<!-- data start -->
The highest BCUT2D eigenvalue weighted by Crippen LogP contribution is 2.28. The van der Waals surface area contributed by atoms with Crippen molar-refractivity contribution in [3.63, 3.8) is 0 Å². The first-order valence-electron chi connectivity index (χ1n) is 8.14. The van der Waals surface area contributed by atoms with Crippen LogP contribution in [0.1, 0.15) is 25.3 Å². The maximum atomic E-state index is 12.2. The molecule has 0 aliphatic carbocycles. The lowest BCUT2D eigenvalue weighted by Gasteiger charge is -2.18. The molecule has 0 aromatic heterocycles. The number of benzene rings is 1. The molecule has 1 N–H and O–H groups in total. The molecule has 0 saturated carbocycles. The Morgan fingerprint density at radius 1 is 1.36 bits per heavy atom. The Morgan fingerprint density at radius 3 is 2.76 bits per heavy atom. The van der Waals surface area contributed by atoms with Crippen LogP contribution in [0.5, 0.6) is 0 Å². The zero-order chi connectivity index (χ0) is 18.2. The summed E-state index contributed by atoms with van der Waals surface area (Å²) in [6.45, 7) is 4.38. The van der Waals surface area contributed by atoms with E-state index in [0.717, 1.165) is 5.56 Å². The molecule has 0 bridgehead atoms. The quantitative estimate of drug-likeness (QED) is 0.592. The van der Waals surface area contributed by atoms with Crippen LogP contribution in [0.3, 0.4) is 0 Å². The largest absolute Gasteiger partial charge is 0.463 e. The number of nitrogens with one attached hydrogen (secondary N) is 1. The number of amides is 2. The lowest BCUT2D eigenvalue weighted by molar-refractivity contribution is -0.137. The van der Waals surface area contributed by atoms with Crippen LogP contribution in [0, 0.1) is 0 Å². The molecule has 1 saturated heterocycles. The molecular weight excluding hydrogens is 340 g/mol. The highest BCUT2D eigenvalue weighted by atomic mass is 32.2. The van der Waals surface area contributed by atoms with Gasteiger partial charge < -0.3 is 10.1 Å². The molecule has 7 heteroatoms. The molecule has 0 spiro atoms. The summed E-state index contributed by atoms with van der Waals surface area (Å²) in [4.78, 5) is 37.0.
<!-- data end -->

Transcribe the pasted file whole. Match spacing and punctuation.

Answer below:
The highest BCUT2D eigenvalue weighted by Crippen LogP contribution is 2.28. The van der Waals surface area contributed by atoms with Crippen molar-refractivity contribution in [3.63, 3.8) is 0 Å². The first-order valence-electron chi connectivity index (χ1n) is 8.14. The van der Waals surface area contributed by atoms with Crippen LogP contribution in [0.1, 0.15) is 25.3 Å². The maximum atomic E-state index is 12.2. The molecule has 0 aliphatic carbocycles. The lowest BCUT2D eigenvalue weighted by Gasteiger charge is -2.18. The molecule has 0 aromatic heterocycles. The number of benzene rings is 1. The molecule has 1 N–H and O–H groups in total. The molecule has 0 saturated carbocycles. The Morgan fingerprint density at radius 1 is 1.36 bits per heavy atom. The Morgan fingerprint density at radius 3 is 2.76 bits per heavy atom. The van der Waals surface area contributed by atoms with Crippen LogP contribution in [0.5, 0.6) is 0 Å². The zero-order chi connectivity index (χ0) is 18.2. The summed E-state index contributed by atoms with van der Waals surface area (Å²) in [6.45, 7) is 4.38. The van der Waals surface area contributed by atoms with E-state index in [0.717, 1.165) is 5.56 Å². The molecule has 0 bridgehead atoms. The quantitative estimate of drug-likeness (QED) is 0.592. The van der Waals surface area contributed by atoms with Crippen LogP contribution in [0.3, 0.4) is 0 Å². The largest absolute Gasteiger partial charge is 0.463 e. The number of nitrogens with one attached hydrogen (secondary N) is 1. The number of amides is 2. The lowest BCUT2D eigenvalue weighted by molar-refractivity contribution is -0.137. The van der Waals surface area contributed by atoms with Crippen LogP contribution in [0, 0.1) is 0 Å². The molecule has 1 saturated heterocycles. The molecular weight excluding hydrogens is 340 g/mol. The highest BCUT2D eigenvalue weighted by atomic mass is 32.2. The van der Waals surface area contributed by atoms with Gasteiger partial charge < -0.3 is 10.1 Å². The molecule has 7 heteroatoms. The molecule has 0 spiro atoms. The summed E-state index contributed by atoms with van der Waals surface area (Å²) in [4.78, 5) is 37.0.